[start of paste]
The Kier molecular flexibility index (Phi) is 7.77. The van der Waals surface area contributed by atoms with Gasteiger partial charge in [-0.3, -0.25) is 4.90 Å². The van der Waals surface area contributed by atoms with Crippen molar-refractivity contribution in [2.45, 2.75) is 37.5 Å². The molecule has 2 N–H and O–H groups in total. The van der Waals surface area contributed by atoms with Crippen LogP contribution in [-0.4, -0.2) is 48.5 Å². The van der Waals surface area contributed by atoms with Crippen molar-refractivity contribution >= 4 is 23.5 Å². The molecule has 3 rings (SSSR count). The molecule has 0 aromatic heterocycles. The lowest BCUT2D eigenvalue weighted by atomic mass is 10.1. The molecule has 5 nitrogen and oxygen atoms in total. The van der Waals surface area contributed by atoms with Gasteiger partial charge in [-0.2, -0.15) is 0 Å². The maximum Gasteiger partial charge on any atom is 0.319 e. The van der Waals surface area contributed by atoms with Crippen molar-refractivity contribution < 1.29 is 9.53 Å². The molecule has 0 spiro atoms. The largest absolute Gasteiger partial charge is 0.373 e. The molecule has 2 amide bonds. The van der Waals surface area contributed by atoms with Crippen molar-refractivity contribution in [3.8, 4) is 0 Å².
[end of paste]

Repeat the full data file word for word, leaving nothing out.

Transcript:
The Kier molecular flexibility index (Phi) is 7.77. The van der Waals surface area contributed by atoms with Gasteiger partial charge in [-0.3, -0.25) is 4.90 Å². The van der Waals surface area contributed by atoms with Crippen molar-refractivity contribution in [2.45, 2.75) is 37.5 Å². The molecule has 2 N–H and O–H groups in total. The van der Waals surface area contributed by atoms with Crippen LogP contribution in [-0.4, -0.2) is 48.5 Å². The van der Waals surface area contributed by atoms with Crippen molar-refractivity contribution >= 4 is 23.5 Å². The molecule has 3 rings (SSSR count). The molecule has 0 aromatic heterocycles. The lowest BCUT2D eigenvalue weighted by atomic mass is 10.1. The molecule has 5 nitrogen and oxygen atoms in total. The van der Waals surface area contributed by atoms with Gasteiger partial charge in [-0.2, -0.15) is 0 Å². The maximum Gasteiger partial charge on any atom is 0.319 e. The van der Waals surface area contributed by atoms with Crippen molar-refractivity contribution < 1.29 is 9.53 Å². The molecule has 0 spiro atoms. The largest absolute Gasteiger partial charge is 0.373 e. The molecule has 2 amide bonds. The van der Waals surface area contributed by atoms with Crippen molar-refractivity contribution in [3.8, 4) is 0 Å².